Emotional Plane

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The Emotional Plane in the teachings of Annie Besant, C. W. Leadbeater and other teachers in the Theosophical Society (Adyar) is also called Astral Plane. It is immediately above the physical plane in degree of subtlety. This is the plane of the Emotional Body (also known as Astral Body in their teachings), the one where the Ego experiences dreams, and on which the soul of the deceased person dwells immediately after physical death.

General description

Annie Besant wrote:

The astral plane is the region of the universe next to the physical, if the word “next” may be permitted in such a connection. Life there is more active than on the physical plane, and form is more plastic. . . . The word “next” is, however, inappropriate, as suggesting the idea that the planes of the universe are arranged as concentric circles, one ending where the next begins. Rather they are concentric interpenetrating spheres, not separated from each other by distance but by difference of constitution.[1]
The spirit-matter of the astral plane exists in seven subdivisions, as we have seen in the spirit-matter of the physical. There, as here, there are numberless combinations, forming the astral solids, liquids, gases, and ethers. But most material forms there have a brightness, a translucency, as compared to forms here, which have caused the epithet astral, or starry, to be applied to them – an epithet which is, on the whole, misleading, but is too firmly established by use to be changed. As there are no specific names for the subdivisions of astral spirit-matter, we may use the terrestrial designations. The main idea to be grasped is that astral objects are combinations of astral matter, as physical objects are combinations of physical matter, and that the astral world scenery much resembles that of earth in consequence of its being largely made up of the astral duplicates of physical objects.[2]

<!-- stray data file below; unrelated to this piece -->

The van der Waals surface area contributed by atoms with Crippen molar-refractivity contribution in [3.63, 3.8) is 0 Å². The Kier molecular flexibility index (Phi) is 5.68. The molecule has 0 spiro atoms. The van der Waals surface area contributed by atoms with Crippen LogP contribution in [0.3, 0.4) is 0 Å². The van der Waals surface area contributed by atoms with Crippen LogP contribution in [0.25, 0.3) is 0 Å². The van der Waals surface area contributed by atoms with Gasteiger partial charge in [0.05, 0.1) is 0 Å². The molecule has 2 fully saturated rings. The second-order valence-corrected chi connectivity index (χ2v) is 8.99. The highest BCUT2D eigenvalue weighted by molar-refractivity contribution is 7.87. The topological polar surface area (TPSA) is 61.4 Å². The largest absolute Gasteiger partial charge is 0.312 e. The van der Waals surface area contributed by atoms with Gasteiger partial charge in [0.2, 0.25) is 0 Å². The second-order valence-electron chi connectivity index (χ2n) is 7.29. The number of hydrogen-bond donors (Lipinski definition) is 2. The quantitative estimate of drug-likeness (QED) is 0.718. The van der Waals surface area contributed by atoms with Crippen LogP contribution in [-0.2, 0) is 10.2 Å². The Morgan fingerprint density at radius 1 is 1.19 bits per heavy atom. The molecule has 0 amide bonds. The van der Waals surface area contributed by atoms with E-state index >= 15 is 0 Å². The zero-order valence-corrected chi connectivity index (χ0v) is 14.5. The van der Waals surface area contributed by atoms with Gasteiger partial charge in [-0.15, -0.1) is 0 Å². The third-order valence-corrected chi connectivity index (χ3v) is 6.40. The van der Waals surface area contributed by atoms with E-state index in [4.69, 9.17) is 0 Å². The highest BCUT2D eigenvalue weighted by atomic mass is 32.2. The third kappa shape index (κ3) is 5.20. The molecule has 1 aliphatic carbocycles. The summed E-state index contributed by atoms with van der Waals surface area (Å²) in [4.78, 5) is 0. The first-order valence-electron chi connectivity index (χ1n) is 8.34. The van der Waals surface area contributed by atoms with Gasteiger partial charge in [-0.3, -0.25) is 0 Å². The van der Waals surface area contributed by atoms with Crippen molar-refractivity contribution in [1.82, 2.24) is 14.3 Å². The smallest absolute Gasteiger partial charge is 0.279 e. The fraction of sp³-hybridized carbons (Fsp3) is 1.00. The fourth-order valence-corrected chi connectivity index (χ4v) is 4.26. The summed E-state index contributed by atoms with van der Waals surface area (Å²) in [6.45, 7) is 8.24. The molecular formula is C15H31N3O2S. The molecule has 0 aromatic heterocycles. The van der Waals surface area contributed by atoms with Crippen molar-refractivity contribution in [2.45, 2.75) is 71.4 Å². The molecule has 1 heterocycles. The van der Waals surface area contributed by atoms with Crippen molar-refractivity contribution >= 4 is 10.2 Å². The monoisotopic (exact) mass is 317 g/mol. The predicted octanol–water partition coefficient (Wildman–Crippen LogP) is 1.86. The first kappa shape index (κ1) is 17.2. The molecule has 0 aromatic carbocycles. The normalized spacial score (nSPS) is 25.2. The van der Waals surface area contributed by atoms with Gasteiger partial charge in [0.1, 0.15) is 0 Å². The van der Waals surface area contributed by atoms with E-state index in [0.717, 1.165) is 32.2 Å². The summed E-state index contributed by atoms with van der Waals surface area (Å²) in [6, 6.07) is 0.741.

Regarding the illusory nature of this plane, C. W. Leadbeater wrote:

The astral region . . . has often been called the realm of illusion – not that it is itself any more illusory than the physical world, but, because of the extreme unreliability of the impressions brought back from it by the untrained seer.

Why should this be so? We account for it mainly by two remarkable characteristics of the astral world – first, that many of its inhabitants have a marvellous power of changing their forms with Protean rapidity, and also of casting practically unlimited glamour over those with whom they choose to sport; and secondly, that sight on that plane is a faculty very different from and much more extended than physical vision. An object is seen, as it were, from all sides at once, the inside of a solid being as plainly open to the view as the outside; it is therefore obvious that an inexperienced visitor to this new world may well find considerable difficulty in understanding what he really does see, and still more in translating his vision into the very inadequate language of ordinary speech.

A good example of the sort of mistake that is likely to occur is the frequent reversal of any number which the seer has to read from the astral light, so that he would be liable to render, say, 139 as 931, and so on.[3]


Some students assume that the Kāmaloka found in the teachings of H. P. Blavatsky and the Masters of Wisdom are equivalent to the Emotional or Astral Plane. But this is not the case. As C. W. Leadbeater explained to Indian Theosophists:

You will observe that in speaking of this subtler world I am using the term "astral plane", and not "Kamaloka", which is often employed as a Sanskrit equivalent. I avoid that because I am not sure that it is an equivalent, for I think that when you define it as the place of desire you mean almost exclusively lower desire, and that would make it much more limited than is the astral plane.[4]

Online resources





  1. Annie Besant, The Ancient Wisdom, (Adyar, Madras: The Theosophical Publishing House, 1998), 63.
  2. Annie Besant, The Ancient Wisdom, (Adyar, Madras: The Theosophical Publishing House, 1998), 64-65.
  3. Charles Webster Leadbeater, The Astral Plane, (Adyar, Madras: The Theosophical Publishing House, 1987), 6-7.
  4. The Reality of the Astral Plane by C. W. Leadbeater.